The British wisely deployed to outflank the fortifications on Breed Hill than attempting an historical direct assault. They moved to assault them from their right flank by land and by sea on the left flank. Stark despite his earlier demise and poor performance just about held off the British right flank (US left flank) but was under considerable pressure and only by adopting a skirmishing formation managed to inflict a number of casualties on the attacking forces. The left flank sea landings however broke through our reserves and took Breed Hill in the final few moves of the game. Casualties were pretty even. The American troops had failed to inflict significant casualties on the British as they did on the day in 1775.

Whites vs. Reds: The Back of Beyond

Rob brought down his 28mm Back of Beyond armies to the community centre on Friday 8 October. We played a Russian Civil War clash between the Bolsheviks (Reds) and the counter-revolutionary White Russians, with Rob umpiring using his own set of rules.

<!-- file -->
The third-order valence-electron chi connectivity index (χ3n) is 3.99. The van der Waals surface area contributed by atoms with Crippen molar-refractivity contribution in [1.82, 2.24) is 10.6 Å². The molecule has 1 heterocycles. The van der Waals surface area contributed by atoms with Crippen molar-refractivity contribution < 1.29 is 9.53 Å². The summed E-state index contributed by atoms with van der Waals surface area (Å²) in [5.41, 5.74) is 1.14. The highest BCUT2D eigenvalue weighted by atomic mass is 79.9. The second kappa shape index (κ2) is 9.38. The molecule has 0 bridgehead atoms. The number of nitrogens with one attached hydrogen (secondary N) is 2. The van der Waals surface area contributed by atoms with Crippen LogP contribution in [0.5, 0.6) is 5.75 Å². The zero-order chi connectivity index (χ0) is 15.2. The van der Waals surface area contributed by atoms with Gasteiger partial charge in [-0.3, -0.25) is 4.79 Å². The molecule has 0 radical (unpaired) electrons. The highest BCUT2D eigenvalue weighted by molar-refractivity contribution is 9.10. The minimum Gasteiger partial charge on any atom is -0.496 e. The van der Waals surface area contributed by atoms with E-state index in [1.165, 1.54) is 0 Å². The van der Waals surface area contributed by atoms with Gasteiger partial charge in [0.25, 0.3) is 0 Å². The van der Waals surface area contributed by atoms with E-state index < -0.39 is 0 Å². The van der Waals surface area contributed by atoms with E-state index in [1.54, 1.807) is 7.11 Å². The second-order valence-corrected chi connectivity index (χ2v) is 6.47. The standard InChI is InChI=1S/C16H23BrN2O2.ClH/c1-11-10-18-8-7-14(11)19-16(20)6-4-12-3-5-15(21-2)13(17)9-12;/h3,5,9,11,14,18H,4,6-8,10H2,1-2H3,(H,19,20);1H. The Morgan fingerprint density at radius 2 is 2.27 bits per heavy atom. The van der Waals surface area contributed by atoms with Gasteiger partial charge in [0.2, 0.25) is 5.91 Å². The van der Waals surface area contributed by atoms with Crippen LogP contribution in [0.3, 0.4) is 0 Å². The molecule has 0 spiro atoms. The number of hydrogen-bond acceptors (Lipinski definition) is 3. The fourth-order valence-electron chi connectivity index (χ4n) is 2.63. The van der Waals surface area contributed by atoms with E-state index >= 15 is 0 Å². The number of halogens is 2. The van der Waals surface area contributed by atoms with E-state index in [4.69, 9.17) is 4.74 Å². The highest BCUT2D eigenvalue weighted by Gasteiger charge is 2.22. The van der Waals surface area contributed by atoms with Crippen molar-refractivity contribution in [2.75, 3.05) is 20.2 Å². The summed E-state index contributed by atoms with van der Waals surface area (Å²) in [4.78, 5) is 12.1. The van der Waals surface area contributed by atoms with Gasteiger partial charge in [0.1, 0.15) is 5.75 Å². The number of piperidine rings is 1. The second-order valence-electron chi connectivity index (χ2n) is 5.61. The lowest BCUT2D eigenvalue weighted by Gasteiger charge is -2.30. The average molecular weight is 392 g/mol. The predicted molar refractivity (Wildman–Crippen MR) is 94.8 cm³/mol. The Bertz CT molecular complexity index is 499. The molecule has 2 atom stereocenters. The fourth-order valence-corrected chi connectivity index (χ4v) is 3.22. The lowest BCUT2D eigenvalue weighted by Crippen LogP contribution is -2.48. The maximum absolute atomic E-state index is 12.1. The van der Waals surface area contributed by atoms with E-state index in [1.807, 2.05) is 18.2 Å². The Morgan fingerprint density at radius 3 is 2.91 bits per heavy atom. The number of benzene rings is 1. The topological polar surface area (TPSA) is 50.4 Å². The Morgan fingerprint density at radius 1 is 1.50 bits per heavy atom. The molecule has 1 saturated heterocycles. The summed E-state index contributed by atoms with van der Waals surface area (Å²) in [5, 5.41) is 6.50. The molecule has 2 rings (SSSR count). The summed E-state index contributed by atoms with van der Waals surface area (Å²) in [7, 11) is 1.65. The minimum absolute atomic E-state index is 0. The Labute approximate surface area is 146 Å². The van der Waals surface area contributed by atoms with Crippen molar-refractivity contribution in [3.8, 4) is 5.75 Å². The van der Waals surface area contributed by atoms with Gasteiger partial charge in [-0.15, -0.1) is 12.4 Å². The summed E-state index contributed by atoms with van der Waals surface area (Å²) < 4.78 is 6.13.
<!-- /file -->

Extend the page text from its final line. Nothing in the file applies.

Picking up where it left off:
Both Bolsheviks and the newly-painted White miniatures looked great; the different coloured uniforms and flags of the latter looking fantastic on the table.

I was on the White side together with Doug, Mal, and Patrick. Phil, Theo and Jonathan were on the Red team. Using fewer figures than last time, we each controlled a brigade, and no cavalry was used. The scenario required the Whites to take two villages garrisoned by the Reds, in a bid to seize supplies. The Reds had slightly more troops, with terrain in their favour, but the White forces were of superior quality.

While the Whites failed to seize the villages, my right wing managed to clear the majority of Theo’s units from the table, including some from his village, despite sustaining heavy casualties from Theo's armoured car and infantry, Phil’s artillery, as well as a successful air attack by the Reds. Elsewhere on the table, Mal destroyed much of Jonathan’s brigade, whereas Doug faced stiffer opposition in the form of Bolshevik naval infantry defending a wood. Patrick's White tank and armoured car were reasonably effective on the White right flank, but might have been more decisive in the centre against Phil's artillery.